Consumer Confidence in U.S. Climbs to Highest Level in Two Months
By Caroline Fairchild
Consumer confidence in the U.S. climbed last week to the highest level in two months as optimism over personal finances helped alleviate growing apprehension about the economy.
The Bloomberg Consumer Comfort Index rose to minus 36.1 in the week ended June 24 from minus 37.9 in the previous period. The gauge of household finances was positive for the first time since April, while sentiment toward the state of the economy dropped to the lowest level since February.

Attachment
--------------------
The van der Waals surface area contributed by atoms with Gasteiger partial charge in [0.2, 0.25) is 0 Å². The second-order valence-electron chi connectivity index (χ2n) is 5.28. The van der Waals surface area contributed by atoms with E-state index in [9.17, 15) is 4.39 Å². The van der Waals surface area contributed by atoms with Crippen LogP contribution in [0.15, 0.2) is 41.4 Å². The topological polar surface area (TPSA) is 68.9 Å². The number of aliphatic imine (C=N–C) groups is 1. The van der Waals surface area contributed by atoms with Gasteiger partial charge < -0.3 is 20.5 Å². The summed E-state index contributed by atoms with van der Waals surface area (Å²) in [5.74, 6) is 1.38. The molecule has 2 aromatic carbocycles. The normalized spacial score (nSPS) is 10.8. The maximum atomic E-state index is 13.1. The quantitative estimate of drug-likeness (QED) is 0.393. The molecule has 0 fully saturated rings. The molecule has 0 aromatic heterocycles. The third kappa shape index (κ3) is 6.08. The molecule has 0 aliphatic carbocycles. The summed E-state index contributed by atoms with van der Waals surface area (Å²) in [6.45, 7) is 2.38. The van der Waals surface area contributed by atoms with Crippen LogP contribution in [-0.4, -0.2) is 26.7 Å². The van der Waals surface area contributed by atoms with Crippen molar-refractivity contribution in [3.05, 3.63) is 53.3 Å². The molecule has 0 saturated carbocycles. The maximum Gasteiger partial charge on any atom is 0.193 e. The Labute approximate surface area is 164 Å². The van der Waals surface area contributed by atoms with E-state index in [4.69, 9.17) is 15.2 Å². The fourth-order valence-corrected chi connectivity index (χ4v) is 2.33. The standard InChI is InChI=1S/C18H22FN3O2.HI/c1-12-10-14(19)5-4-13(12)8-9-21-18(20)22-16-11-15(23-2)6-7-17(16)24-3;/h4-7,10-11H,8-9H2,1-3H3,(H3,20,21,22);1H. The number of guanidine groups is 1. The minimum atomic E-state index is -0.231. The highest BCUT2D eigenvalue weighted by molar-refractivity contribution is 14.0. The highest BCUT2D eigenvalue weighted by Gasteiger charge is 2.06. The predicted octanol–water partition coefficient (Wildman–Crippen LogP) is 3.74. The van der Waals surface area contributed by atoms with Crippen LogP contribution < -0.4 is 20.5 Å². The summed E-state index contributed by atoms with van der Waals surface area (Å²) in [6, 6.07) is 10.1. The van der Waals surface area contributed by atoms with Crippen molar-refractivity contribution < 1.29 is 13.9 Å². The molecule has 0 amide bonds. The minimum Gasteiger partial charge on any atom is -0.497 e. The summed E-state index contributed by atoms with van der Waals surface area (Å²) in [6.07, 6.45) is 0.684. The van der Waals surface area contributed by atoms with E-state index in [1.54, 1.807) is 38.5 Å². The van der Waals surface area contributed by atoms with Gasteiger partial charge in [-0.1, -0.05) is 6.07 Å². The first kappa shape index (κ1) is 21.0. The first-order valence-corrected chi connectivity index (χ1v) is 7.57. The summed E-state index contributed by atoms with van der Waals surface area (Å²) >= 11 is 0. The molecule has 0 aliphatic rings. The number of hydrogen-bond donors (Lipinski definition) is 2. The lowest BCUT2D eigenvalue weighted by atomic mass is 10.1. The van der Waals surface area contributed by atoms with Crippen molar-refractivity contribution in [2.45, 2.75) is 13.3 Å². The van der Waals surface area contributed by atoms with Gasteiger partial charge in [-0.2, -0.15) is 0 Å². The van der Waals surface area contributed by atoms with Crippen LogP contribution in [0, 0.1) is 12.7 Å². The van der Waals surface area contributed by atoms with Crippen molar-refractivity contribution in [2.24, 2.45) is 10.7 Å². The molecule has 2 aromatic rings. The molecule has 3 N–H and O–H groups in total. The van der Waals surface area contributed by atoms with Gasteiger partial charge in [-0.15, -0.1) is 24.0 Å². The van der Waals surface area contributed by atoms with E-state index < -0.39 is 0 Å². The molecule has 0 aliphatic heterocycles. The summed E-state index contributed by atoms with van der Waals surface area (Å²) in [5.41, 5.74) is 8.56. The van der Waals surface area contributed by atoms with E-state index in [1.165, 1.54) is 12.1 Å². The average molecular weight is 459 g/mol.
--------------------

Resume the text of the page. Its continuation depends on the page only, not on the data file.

A 57-cent decrease in gasoline prices since early April is providing some relief, helping offset concern the job market is weakening by allowing employed Americans to stretch their paychecks. At the same time, sentiment among higher-income households turned negative for the first time in three months as Europe’s debt crisis hurts stock prices.
“The decline in confidence among households earning more than $100,000 per year likely reflects concerns about portfolio exposure to the crisis in Europe and the global economic slowdown,” said Joseph Brusuelas, a senior economist at Bloomberg LP in New York. Since the top 40 percent of income earners accounts for about 60 percent of consumer purchases, “even a modest pullback can have outsized effects on household spending and overall growth,” he said.